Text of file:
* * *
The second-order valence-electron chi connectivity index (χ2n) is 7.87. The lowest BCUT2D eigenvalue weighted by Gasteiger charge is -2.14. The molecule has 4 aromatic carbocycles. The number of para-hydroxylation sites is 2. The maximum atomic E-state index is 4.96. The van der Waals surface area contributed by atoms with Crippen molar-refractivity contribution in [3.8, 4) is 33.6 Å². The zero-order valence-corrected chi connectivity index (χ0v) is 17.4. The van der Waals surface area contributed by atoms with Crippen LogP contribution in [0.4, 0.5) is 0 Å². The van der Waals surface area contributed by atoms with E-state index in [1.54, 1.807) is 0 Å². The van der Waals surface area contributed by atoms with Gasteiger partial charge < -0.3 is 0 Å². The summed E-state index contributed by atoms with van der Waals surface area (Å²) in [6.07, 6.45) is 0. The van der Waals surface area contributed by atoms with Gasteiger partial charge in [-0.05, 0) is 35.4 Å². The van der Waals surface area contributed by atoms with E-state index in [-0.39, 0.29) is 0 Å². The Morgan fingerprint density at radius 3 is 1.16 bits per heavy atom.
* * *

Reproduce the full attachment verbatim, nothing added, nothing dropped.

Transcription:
The second-order valence-electron chi connectivity index (χ2n) is 7.87. The lowest BCUT2D eigenvalue weighted by Gasteiger charge is -2.14. The molecule has 4 aromatic carbocycles. The number of para-hydroxylation sites is 2. The maximum atomic E-state index is 4.96. The van der Waals surface area contributed by atoms with Crippen molar-refractivity contribution in [3.8, 4) is 33.6 Å². The zero-order valence-corrected chi connectivity index (χ0v) is 17.4. The van der Waals surface area contributed by atoms with Crippen LogP contribution in [0.4, 0.5) is 0 Å². The van der Waals surface area contributed by atoms with E-state index in [1.54, 1.807) is 0 Å². The van der Waals surface area contributed by atoms with Gasteiger partial charge < -0.3 is 0 Å². The summed E-state index contributed by atoms with van der Waals surface area (Å²) in [6.07, 6.45) is 0. The van der Waals surface area contributed by atoms with Gasteiger partial charge in [-0.05, 0) is 35.4 Å². The van der Waals surface area contributed by atoms with E-state index in [-0.39, 0.29) is 0 Å². The Morgan fingerprint density at radius 3 is 1.16 bits per heavy atom.